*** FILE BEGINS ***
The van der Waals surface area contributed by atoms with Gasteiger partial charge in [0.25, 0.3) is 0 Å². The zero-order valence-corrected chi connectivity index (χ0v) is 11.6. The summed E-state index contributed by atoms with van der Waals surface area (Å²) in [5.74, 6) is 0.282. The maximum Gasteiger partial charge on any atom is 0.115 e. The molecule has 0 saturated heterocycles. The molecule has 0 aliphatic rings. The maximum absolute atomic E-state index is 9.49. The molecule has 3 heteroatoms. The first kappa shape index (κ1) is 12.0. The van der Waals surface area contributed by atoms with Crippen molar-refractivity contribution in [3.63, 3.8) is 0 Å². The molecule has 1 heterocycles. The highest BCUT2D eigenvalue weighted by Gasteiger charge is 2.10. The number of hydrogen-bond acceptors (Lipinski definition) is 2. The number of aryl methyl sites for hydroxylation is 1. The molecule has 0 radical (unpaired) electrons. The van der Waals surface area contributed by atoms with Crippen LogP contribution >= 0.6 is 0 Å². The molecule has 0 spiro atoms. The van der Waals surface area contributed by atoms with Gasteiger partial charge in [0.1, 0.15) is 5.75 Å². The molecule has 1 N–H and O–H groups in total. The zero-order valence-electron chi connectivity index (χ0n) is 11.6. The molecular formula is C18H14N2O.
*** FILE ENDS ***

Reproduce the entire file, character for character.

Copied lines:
The van der Waals surface area contributed by atoms with Gasteiger partial charge in [0.25, 0.3) is 0 Å². The zero-order valence-corrected chi connectivity index (χ0v) is 11.6. The summed E-state index contributed by atoms with van der Waals surface area (Å²) in [5.74, 6) is 0.282. The maximum Gasteiger partial charge on any atom is 0.115 e. The molecule has 0 saturated heterocycles. The molecule has 0 aliphatic rings. The maximum absolute atomic E-state index is 9.49. The molecule has 3 heteroatoms. The first kappa shape index (κ1) is 12.0. The van der Waals surface area contributed by atoms with Crippen molar-refractivity contribution in [3.63, 3.8) is 0 Å². The molecule has 1 heterocycles. The highest BCUT2D eigenvalue weighted by Gasteiger charge is 2.10. The number of hydrogen-bond acceptors (Lipinski definition) is 2. The number of aryl methyl sites for hydroxylation is 1. The molecule has 0 radical (unpaired) electrons. The van der Waals surface area contributed by atoms with Crippen LogP contribution >= 0.6 is 0 Å². The molecule has 0 spiro atoms. The van der Waals surface area contributed by atoms with Gasteiger partial charge in [0.1, 0.15) is 5.75 Å². The molecule has 1 N–H and O–H groups in total. The zero-order valence-electron chi connectivity index (χ0n) is 11.6. The molecular formula is C18H14N2O.